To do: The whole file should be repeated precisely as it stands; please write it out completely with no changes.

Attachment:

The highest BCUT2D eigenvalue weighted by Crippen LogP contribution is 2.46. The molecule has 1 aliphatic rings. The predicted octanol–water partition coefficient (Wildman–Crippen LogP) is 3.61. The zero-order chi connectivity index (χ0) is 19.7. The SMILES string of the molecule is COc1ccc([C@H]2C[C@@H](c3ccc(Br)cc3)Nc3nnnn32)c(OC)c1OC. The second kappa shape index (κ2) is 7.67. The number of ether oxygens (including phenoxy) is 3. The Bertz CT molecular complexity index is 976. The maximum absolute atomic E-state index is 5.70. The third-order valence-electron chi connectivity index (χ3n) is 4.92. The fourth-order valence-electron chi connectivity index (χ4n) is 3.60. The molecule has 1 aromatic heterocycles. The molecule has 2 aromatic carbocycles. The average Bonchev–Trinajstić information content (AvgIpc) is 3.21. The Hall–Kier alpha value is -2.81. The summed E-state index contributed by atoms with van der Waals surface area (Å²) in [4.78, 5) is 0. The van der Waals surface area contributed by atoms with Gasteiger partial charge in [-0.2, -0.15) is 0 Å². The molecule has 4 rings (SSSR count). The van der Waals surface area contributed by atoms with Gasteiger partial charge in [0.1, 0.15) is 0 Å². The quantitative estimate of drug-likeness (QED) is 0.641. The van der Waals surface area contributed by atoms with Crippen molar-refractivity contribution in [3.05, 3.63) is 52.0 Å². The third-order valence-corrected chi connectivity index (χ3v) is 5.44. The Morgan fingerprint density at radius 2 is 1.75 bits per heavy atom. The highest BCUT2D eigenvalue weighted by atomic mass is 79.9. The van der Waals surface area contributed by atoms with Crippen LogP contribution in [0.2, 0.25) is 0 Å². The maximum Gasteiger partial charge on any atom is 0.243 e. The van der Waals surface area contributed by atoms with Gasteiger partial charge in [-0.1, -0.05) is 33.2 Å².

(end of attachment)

The highest BCUT2D eigenvalue weighted by Crippen LogP contribution is 2.46. The molecule has 1 aliphatic rings. The predicted octanol–water partition coefficient (Wildman–Crippen LogP) is 3.61. The zero-order chi connectivity index (χ0) is 19.7. The SMILES string of the molecule is COc1ccc([C@H]2C[C@@H](c3ccc(Br)cc3)Nc3nnnn32)c(OC)c1OC. The second kappa shape index (κ2) is 7.67. The number of ether oxygens (including phenoxy) is 3. The Bertz CT molecular complexity index is 976. The maximum absolute atomic E-state index is 5.70. The third-order valence-electron chi connectivity index (χ3n) is 4.92. The fourth-order valence-electron chi connectivity index (χ4n) is 3.60. The molecule has 1 aromatic heterocycles. The molecule has 2 aromatic carbocycles. The average Bonchev–Trinajstić information content (AvgIpc) is 3.21. The Hall–Kier alpha value is -2.81. The summed E-state index contributed by atoms with van der Waals surface area (Å²) in [4.78, 5) is 0. The van der Waals surface area contributed by atoms with Gasteiger partial charge in [-0.2, -0.15) is 0 Å². The molecule has 4 rings (SSSR count). The van der Waals surface area contributed by atoms with Gasteiger partial charge in [0.1, 0.15) is 0 Å². The quantitative estimate of drug-likeness (QED) is 0.641. The van der Waals surface area contributed by atoms with Crippen molar-refractivity contribution in [3.05, 3.63) is 52.0 Å². The third-order valence-corrected chi connectivity index (χ3v) is 5.44. The Morgan fingerprint density at radius 2 is 1.75 bits per heavy atom. The highest BCUT2D eigenvalue weighted by atomic mass is 79.9. The van der Waals surface area contributed by atoms with Crippen LogP contribution in [0.2, 0.25) is 0 Å². The maximum Gasteiger partial charge on any atom is 0.243 e. The van der Waals surface area contributed by atoms with Gasteiger partial charge in [-0.1, -0.05) is 33.2 Å².